“Tell me anymore of your sweet little lies and I’ll sic Woody Woodpecker on your woody ass”
Picking up on the theme of my previous post concerning the role that facts play, or more to the point, don’t play, in the poisoned narratives that infect the Wingnutosphere, Digby draws our attention to an article posted over the weekend in the Boston Globe titled: How facts backfire: Researchers discover a surprising threat to democracy: our brains.
Money quotes from the article:
In the end, truth will out. Won’t it?
Maybe not. Recently, a few political scientists have begun to discover a human tendency deeply discouraging to anyone with faith in the power of information. It’s this: Facts don’t necessarily have the power to change our minds. In fact, quite the opposite. In a series of studies in 2005 and 2006, researchers at the University of Michigan found that when misinformed people, particularly political partisans, were exposed to corrected facts in news stories, they rarely changed their minds. In fact, they often became even more strongly set in their beliefs. Facts, they found, were not curing misinformation. Like an underpowered antibiotic, facts could actually make misinformation even stronger…
“The general idea is that it’s absolutely threatening to admit you’re wrong,” says political scientist Brendan Nyhan, the lead researcher on the Michigan study. The phenomenon — known as “backfire” — is “a natural defense mechanism to avoid that cognitive dissonance.”
Late to the party, at least some reporters in the M$M are now catching on how the propaganda meisters on the right are exploiting insights from the cognitive sciences to pursue an agenda inimical to the very interests of the Teabaggers that would support them.
Missing from the article, however, is an explanation of the neurological mechanism underlying the backfire phenomenon. Exactly two years ago, I drew attention to Dr. Drew Westen’s book The Political Brain: The Role of Emotions in Deciding the Fate of the Nation. In the Introduction, Westen reports an experiment in which political partisans are presented cognitively dissonant information about their favorite politician. Functional MRIs reveal which parts of the brain are involved in processing that information, and the extent to which the brain will go to restore mental harmony:
The neural circuits charged with regulation of emotional states seemed to recruit beliefs that eliminated the distress and conflict partisans had experienced when they confronted unpleasant realities. And all this seemed to happen with little involvement of the neural circuits normally involved in reasoning.
The results show that when partisans face threatening information, not only are they likely to “reason” to emotionally biased conclusions, but we can trace their neural footprints when they do.
When confronted with potentially troubling political information, a network of neurons become active that produces distress. Whether this distress is conscious, or unconscious, or some combination of the two, we don’t know.
The brain registers the conflict between data and desire and begins to search for ways to turn off the spigot of unpleasant emotion.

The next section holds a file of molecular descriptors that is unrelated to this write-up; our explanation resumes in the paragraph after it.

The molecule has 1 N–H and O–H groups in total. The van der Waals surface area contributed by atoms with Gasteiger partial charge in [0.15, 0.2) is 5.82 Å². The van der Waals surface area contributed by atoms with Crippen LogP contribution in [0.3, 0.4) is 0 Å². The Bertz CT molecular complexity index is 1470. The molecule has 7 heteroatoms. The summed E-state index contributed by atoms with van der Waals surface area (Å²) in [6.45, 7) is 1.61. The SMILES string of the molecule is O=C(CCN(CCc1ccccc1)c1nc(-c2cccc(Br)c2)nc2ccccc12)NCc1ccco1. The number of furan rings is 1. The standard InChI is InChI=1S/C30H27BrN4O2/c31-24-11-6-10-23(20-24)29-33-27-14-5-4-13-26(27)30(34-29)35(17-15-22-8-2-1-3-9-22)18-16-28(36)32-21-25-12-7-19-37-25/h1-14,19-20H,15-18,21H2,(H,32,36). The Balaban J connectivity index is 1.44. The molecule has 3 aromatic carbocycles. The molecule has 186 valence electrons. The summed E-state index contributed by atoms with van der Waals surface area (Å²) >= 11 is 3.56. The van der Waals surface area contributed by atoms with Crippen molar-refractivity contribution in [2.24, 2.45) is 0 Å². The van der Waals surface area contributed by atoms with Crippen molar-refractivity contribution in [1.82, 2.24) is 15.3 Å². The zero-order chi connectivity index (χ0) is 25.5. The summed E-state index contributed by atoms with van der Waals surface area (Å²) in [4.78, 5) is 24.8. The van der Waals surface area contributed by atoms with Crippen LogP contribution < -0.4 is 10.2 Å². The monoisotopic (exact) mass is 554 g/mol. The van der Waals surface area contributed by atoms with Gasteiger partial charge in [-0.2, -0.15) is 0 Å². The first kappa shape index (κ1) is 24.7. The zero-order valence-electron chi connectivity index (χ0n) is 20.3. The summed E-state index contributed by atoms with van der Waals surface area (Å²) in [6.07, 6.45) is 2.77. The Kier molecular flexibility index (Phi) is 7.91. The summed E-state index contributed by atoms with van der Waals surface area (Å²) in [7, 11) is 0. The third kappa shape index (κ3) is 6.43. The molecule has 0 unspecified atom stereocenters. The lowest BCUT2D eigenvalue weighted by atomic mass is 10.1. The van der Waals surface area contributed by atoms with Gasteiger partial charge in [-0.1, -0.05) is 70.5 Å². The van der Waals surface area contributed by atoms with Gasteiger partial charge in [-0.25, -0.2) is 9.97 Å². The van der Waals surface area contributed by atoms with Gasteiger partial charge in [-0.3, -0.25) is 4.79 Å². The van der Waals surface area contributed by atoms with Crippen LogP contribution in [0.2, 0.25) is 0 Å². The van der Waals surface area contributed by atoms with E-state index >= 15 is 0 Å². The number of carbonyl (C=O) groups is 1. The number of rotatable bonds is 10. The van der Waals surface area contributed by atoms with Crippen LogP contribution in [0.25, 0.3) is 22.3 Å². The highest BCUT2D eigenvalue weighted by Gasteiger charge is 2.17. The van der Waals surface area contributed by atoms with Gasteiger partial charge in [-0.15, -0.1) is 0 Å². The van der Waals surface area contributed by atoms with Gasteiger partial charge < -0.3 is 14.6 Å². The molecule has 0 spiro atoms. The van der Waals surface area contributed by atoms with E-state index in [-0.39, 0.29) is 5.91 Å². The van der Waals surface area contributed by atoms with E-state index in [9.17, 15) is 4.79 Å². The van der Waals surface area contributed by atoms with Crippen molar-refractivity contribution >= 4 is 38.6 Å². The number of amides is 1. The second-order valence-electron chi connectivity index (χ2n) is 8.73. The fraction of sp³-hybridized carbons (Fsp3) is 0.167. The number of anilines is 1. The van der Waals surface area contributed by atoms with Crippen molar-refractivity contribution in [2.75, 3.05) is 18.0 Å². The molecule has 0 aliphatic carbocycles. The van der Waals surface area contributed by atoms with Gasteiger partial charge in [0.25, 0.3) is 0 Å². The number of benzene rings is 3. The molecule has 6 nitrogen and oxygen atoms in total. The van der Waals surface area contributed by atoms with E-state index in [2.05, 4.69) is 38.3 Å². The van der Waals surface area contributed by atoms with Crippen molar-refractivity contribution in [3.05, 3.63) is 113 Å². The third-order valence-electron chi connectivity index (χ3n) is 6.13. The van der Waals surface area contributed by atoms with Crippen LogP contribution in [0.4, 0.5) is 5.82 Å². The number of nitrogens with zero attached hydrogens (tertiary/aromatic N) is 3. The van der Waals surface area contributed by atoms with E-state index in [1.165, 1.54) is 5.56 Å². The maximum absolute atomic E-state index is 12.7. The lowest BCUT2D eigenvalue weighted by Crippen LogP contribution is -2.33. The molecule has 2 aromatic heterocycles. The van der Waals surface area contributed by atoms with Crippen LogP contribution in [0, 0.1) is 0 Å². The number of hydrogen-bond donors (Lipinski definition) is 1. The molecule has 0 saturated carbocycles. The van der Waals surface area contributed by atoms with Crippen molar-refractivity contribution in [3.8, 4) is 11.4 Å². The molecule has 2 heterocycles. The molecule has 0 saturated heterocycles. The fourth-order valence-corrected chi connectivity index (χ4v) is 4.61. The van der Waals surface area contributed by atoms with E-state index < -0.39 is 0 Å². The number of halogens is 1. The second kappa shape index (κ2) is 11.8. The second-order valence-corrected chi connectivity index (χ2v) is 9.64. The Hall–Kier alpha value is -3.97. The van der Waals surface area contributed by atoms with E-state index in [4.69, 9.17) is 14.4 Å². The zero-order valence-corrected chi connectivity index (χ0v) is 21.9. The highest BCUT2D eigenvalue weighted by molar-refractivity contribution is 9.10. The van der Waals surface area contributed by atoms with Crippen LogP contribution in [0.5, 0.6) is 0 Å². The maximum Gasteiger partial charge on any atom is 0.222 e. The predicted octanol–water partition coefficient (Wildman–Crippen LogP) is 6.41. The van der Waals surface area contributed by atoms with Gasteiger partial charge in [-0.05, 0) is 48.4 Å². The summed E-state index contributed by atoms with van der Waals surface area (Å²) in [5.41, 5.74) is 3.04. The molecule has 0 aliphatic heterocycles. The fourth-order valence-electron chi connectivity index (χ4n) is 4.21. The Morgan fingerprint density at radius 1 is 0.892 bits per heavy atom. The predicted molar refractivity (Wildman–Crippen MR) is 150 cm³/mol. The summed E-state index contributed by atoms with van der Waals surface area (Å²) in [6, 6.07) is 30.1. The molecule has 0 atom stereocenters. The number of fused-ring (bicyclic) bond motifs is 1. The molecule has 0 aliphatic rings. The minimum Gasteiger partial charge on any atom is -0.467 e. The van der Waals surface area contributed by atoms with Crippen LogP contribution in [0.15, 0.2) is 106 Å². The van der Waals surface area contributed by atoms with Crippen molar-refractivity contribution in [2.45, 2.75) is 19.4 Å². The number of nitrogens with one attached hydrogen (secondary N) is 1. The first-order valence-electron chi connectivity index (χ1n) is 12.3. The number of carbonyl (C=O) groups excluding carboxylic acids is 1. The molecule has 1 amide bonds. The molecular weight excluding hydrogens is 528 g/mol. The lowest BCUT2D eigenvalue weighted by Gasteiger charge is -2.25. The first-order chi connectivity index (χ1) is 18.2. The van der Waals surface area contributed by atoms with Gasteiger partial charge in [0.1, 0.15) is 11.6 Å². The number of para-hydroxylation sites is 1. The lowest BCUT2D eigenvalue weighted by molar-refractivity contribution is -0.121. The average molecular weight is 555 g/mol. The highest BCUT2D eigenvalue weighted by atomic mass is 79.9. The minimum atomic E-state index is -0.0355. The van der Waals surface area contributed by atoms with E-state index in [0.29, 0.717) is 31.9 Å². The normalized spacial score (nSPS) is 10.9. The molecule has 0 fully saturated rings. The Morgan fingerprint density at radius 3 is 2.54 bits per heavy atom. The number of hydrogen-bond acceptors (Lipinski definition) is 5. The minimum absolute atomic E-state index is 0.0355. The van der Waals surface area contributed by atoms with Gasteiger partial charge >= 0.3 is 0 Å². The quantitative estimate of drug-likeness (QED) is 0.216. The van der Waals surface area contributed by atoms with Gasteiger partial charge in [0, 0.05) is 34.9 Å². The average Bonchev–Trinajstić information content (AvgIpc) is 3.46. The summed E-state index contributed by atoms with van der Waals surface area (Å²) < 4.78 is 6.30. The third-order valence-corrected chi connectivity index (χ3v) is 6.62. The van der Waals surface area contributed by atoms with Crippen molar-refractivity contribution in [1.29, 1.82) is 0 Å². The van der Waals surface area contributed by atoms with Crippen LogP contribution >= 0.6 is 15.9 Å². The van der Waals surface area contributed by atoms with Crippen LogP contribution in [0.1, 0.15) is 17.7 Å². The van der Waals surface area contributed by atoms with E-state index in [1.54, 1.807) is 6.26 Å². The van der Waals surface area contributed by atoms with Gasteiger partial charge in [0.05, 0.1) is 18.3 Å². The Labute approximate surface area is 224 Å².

But the political brain did something we didn’t predict. Once partisans found a way to reason to false conclusions, not only did neural circuits involved in negative emotions shut off, but circuits involved in positive emotions turned on. The partisan brain didn’t seem satisfied in just feeling better. It worked overtime to feel good, activating rewards circuits that give partisans a jolt of positive reinforcement for their biased reasoning. These reward circuits overlap significantly with those activated when drug addicts get their “fix”, giving new meaning to the term political junkie.
Veteran reporter Carl Bernstein describes the feedback loop that modern journalism enables by dumbing down the American voter (and themselves in the process):
The lowest form of popular culture – lack of information, misinformation, disinformation, and a contempt for the truth or the reality of most people’s lives – has overrun real journalism. Today, ordinary Americans are being stuffed with garbage.
Garbage is as garbage does.
On a philosophical note, I suspect that what cognitive scientists are describing above is a legacy phenomenon of our primitive ancestors who, immersed in hostile environments, couldn’t afford the distraction of doubt. Evolution selected for certainty and rewarded it with endogenous chemical opiates and corresponding neural receptors to foster survival. This in turn laid the neurological foundation for enlightened human interaction with the larger, spiritually friendly cosmos like the one described in The Urantia Book. Such interactions are rewarded in the short run by embodied feelings of spiritual ecstasy and in the long run with the certainty of eternal survival.
Citing favorably the teachings of each of the world’s major religions, The Urantia Book credits the following to Buddhism (a favorite of meditating neuroscientists like the late Francisco Varela):
“Cheerfulness and gladness are the rewards of deeds well done and to the glory of the Immortal. No man can rob you of the liberty of your own mind. When the faith of your religion has emancipated your heart, when the mind, like a mountain, is settled and immovable, then shall the peace of the soul flow tranquilly like a river of waters. Those who are sure of salvation are forever free from lust, envy, hatred, and the delusions of wealth. While faith is the energy of the better life, nevertheless, must you work out your own salvation with perseverance. If you would be certain of your final salvation, then make sure that you sincerely seek to fulfill all righteousness. Cultivate the assurance of the heart which springs from within and thus come to enjoy the ecstasy of eternal salvation...”